CHICAGO, Sept. 21, 2021 — The American Bar Association filed an amicus brief today with the U.S. Supreme Court, asking to affirm the court’s prior decisions allowing states to tailor firearm-carry regulations to local conditions and needs under the U.S. Constitution’s Second Amendment.
The case out of New York state marks the first major gun case since the Supreme Court decided District of Columbia v. Heller in 2008. In that decision, the late Justice Antonin Scalia wrote for the majority to say that the Second Amendment protects an individual’s right to possess a firearm unconnected with service in a militia, and to use firearms for traditionally lawful purposes. But the opinion did not invalidate regulations on concealed carrying of firearms, which the ABA brief noted is “an essential tool States have used for centuries to stem gun violence.”
The petitioners in the present case sued the New York Licensing Officer and the superintendent of the state police in the Northern District of New York, alleging that their Second Amendment rights had been violated when they were not granted unrestricted firearm-carry licenses. The district court dismissed the case for failure to state a claim, holding that, under clearly established precedent of the U.S. Court of Appeals for the 2nd Circuit, New York’s handgun licensing law does not violate the Second Amendment. The petitioners subsequently appealed, and the appeals court issued a summary order affirming the district court’s decision.
The ABA brief noted the association has studied firearms for more than a century and began issuing firearm policies following the assassination of President John F. Kennedy in 1963. The brief highlighted the interests of state and local governments to develop diverse approaches to concealed carry regulations and emphasized the importance of such flexibility to address public safety concerns and to protect victims of domestic violence.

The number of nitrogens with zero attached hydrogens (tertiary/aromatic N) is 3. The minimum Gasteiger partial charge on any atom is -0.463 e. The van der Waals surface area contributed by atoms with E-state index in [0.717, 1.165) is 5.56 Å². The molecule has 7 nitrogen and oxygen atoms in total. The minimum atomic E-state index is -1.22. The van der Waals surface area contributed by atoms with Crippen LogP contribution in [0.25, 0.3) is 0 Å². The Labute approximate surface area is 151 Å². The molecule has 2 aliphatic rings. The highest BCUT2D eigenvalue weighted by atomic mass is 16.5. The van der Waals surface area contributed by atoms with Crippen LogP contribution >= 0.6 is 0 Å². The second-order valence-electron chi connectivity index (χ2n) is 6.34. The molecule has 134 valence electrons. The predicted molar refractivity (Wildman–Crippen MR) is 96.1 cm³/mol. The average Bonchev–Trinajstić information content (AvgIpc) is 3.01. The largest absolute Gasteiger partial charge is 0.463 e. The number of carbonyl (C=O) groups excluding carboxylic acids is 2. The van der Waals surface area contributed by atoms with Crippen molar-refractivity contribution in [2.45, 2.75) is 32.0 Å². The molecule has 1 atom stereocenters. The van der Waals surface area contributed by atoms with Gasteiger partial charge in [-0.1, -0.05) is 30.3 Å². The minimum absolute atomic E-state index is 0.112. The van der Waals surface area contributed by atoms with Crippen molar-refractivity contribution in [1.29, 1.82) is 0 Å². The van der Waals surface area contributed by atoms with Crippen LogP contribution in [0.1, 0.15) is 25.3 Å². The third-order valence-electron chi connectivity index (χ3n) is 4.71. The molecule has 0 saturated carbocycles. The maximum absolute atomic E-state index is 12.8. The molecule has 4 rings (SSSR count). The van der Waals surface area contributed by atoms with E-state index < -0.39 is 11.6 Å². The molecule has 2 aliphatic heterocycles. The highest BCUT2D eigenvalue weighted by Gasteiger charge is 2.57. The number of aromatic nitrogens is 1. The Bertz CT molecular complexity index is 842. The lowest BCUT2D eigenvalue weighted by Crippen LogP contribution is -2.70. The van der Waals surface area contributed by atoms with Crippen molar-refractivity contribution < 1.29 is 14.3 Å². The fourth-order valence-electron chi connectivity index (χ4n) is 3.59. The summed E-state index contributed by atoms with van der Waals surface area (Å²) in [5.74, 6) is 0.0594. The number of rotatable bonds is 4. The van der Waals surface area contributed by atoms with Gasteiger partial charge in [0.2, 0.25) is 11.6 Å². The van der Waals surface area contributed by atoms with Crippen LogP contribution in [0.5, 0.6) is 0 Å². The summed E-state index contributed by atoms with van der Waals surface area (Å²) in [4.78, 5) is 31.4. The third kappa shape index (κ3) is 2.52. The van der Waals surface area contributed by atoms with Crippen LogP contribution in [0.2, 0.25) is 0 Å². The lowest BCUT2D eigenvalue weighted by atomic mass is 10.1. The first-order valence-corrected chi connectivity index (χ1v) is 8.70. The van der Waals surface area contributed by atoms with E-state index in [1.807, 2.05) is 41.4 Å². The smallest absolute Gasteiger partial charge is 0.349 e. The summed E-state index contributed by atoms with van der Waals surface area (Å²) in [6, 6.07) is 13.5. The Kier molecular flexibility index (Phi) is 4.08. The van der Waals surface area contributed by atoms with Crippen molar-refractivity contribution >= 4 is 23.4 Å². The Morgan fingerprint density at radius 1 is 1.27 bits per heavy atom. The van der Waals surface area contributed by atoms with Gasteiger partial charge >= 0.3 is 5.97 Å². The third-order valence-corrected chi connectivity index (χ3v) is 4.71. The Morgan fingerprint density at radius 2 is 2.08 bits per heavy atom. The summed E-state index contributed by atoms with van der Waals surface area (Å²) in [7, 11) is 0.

Oral argument for New York State Rifle & Pistol Association Inc. v. Bruen is scheduled for Nov. 3. The ABA brief in the case is here. The law firm of Paul, Weiss, Rifkind, Wharton & Garrison filed the brief pro bono on behalf of the ABA.
The ABA is the largest voluntary association of lawyers in the world. As the national voice of the legal profession, the ABA works to improve the administration of justice, promotes programs that assist lawyers and judges in their work, accredits law schools, provides continuing legal education, and works to build public understanding around the world of the importance of the rule of law. View our privacy statement online. Follow the latest ABA news at www.americanbar.org/news and on Twitter @ABANews.